From "The Luggage Store"
"I know, we came up here to get away from things - politics, the atom
bomb, war, pressure groups, prejudice, laws - I know. But it's still home
there. You wait and see. When the first bomb drops on America the people
up here'll start thinking. They haven't been here long enough. A couple
years is all. If they'd been here forty years, it'd be different, but
they got relatives down there, and their home towns." (132)
The store proprietor reasons correctly why the Mars settlers will return home
in the face of war on Earth. In doing so, he points out an inherent contradiction
for settlers and immigrants of all sorts: they leave their homes in order
to escape all the bad things and start anew, but as humans they still
have roots and must pay heed to those roots when they are threatened.
One can head to a bold new future, but the past is a powerful anchor for
those who can still remember it.
From "The Off Season":
"Good old wonderful Earth. Send me your hungry and your starved. Something,
something - how does that poem go? Send me your hungry, old Earth. Here's
Sam Parkhill, his hot dogs all boiled, his chili cooking, everything neat
as a pin. Come on, you Earth, send me your rocket!" (143)
Sam Parkhill not only desecrates the Martian landscape with his hot dog stand,
he does the same to the poem associated with the Statue of Liberty. With
his focus on personal benefit at the expense of all else - as well as
the hubris to think of Earth as his to exploit - he is the book’s clearest
example of how man’s noble quest for advancement can be corrupted and
turned into something quite different.
Earth changed in the black sky. It caught fire. Part of it seemed to come apart in a million pieces, as if a gigantic jigsaw had exploded. It burned with an unholy dripping glare for a minute, three times normal size, then dwindled.
"What was that?" Sam looked at the green fire in the sky. "Earth,"
said Elma, holding her hands together. (143)
This description of Earth finally succumbing to atomic war and humans on the
last march to self-destruction is typical Bradbury: simple declarative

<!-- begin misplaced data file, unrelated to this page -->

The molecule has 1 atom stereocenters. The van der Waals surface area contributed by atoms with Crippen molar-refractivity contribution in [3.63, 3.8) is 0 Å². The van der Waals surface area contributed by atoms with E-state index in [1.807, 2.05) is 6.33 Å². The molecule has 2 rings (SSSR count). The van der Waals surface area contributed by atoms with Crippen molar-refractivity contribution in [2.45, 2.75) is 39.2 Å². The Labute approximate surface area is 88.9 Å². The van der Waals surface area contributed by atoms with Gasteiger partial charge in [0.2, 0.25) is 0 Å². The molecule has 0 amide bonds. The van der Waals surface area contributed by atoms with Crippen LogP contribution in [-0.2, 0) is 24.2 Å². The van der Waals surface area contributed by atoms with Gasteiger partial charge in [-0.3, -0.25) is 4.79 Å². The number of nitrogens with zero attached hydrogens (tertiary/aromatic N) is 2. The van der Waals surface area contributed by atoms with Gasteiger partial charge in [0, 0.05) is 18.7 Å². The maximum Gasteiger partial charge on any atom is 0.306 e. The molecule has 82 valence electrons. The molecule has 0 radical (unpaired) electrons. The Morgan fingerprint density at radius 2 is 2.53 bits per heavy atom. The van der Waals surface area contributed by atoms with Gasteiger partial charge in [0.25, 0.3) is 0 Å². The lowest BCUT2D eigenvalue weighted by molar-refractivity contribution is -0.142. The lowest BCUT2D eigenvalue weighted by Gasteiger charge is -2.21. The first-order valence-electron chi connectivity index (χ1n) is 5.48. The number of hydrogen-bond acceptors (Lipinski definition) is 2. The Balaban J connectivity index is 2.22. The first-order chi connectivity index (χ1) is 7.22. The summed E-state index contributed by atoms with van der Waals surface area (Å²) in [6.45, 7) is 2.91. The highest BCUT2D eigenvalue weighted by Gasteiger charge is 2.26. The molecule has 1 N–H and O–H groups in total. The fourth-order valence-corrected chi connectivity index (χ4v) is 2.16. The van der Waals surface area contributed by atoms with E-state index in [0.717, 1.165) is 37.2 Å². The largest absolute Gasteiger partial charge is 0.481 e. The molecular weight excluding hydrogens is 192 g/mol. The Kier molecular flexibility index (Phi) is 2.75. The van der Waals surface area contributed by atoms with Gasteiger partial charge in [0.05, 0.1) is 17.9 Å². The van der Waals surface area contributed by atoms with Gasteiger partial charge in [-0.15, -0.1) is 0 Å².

sentences with a disarmingly mundane simile (the exploding jigsaw puzzle)
manages to convey an objective sense of the horror the Parkhills witness,
making it both vivid and oddly distant for the reader.
From "The Long Years"
On nights when the wind comes over the dead sea bottoms and through the hexagonal graveyard, over four old crosses and one new one, there is a light burning in the low stone hut, and in that hut, as the wind roars by and the dust whirls and the cold stars burn, are four figures, a woman, two daughters, a son, tending a low fire for no reason and talking and laughing.
Night are night for every year and every year, for no reason at all, the
woman comes out and looks at the sky, her hands up, for a long moment,
looking at the green burning of Earth, not knowing why she looks, and
then she goes back and throws a stick on the fire, and the wind comes
up and the dead sea goes on being dead. (166)
The end of this story is instructive for the way Bradbury uses highly detailed
descriptions to create a tableau that is first mundane (the family huddled
together), then poignant (the wife looking up at the sky, uncomprehending
of its significance). What adds a frisson of strangeness goes unspoken
at this closing: that the people described here are all robots, unable
to truly feel or understand, going through motions and routines because
they are programmed to do so. Bradbury often plays with this kind of narrative
hide-and-seek: depicting a seemingly normal situation before unraveling
it with some imaginative flight of fancy. It is a stylistic variation
on his thematic concern about the wonders found in everyday life.
From "The Million-Year Picnic"
"I'm burning away a way of life, just like that way of life is being
burned clean of Earth right now. Forgive me if I talk like a politician.
I am, after all, a former state governor, and I was honest and they hated
me for it. Life on Earth never settled down to doing anything very good.
Science ran too far ahead of us too quickly, and the people got lost in
the mechanical wilderness, like children making over pretty things, gadgets,
helicopters, rockets; emphasizing the wrong items, emphasizing machines
instead of how to run the machines. Wars got bigger and bigger and finally
killed Earth. That's what the silent radio means. That's what we ran away
Much like Spender, Thomas criticizes the ways of Earth civilization and how
science tends to outpace the other aspects of culture. Where Spender condemned
Earth and Earthians on behalf of the native Martians that were destroyed,
Thomas condemns Earth on behalf of the new Martians - himself, his family,
other survivors - who wish to learn from the mistakes of an old civilization
when starting over.
Cite this page:
Mescallado, Ray. "TheBestNotes on The Martian Chronicles".
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